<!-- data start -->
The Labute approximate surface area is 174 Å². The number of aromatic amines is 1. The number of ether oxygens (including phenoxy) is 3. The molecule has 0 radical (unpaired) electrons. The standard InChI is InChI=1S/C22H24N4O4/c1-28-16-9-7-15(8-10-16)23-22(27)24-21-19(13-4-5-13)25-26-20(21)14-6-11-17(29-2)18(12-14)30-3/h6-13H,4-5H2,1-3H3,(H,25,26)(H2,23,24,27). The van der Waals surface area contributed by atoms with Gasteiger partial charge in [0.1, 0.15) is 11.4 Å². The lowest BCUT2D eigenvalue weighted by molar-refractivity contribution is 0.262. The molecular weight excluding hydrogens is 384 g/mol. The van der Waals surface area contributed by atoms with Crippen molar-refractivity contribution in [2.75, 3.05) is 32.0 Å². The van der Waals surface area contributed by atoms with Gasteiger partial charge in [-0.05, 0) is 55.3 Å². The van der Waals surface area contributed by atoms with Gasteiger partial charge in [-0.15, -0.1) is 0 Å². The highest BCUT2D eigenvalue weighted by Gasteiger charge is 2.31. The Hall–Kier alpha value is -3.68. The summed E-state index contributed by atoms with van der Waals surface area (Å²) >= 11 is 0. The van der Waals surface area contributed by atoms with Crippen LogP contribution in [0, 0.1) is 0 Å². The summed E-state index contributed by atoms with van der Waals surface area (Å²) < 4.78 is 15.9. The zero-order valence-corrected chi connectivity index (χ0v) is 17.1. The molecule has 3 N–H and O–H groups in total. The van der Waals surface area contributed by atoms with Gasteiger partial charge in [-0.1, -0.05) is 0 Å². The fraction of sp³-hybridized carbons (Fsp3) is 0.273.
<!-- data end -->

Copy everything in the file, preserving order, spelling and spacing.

The Labute approximate surface area is 174 Å². The number of aromatic amines is 1. The number of ether oxygens (including phenoxy) is 3. The molecule has 0 radical (unpaired) electrons. The standard InChI is InChI=1S/C22H24N4O4/c1-28-16-9-7-15(8-10-16)23-22(27)24-21-19(13-4-5-13)25-26-20(21)14-6-11-17(29-2)18(12-14)30-3/h6-13H,4-5H2,1-3H3,(H,25,26)(H2,23,24,27). The van der Waals surface area contributed by atoms with Gasteiger partial charge in [0.1, 0.15) is 11.4 Å². The lowest BCUT2D eigenvalue weighted by molar-refractivity contribution is 0.262. The molecular weight excluding hydrogens is 384 g/mol. The van der Waals surface area contributed by atoms with Crippen molar-refractivity contribution in [2.75, 3.05) is 32.0 Å². The van der Waals surface area contributed by atoms with Gasteiger partial charge in [-0.05, 0) is 55.3 Å². The van der Waals surface area contributed by atoms with Gasteiger partial charge in [-0.15, -0.1) is 0 Å². The highest BCUT2D eigenvalue weighted by Gasteiger charge is 2.31. The Hall–Kier alpha value is -3.68. The summed E-state index contributed by atoms with van der Waals surface area (Å²) >= 11 is 0. The van der Waals surface area contributed by atoms with Crippen LogP contribution in [0, 0.1) is 0 Å². The summed E-state index contributed by atoms with van der Waals surface area (Å²) < 4.78 is 15.9. The zero-order valence-corrected chi connectivity index (χ0v) is 17.1. The molecule has 3 N–H and O–H groups in total. The van der Waals surface area contributed by atoms with Gasteiger partial charge in [-0.1, -0.05) is 0 Å². The fraction of sp³-hybridized carbons (Fsp3) is 0.273.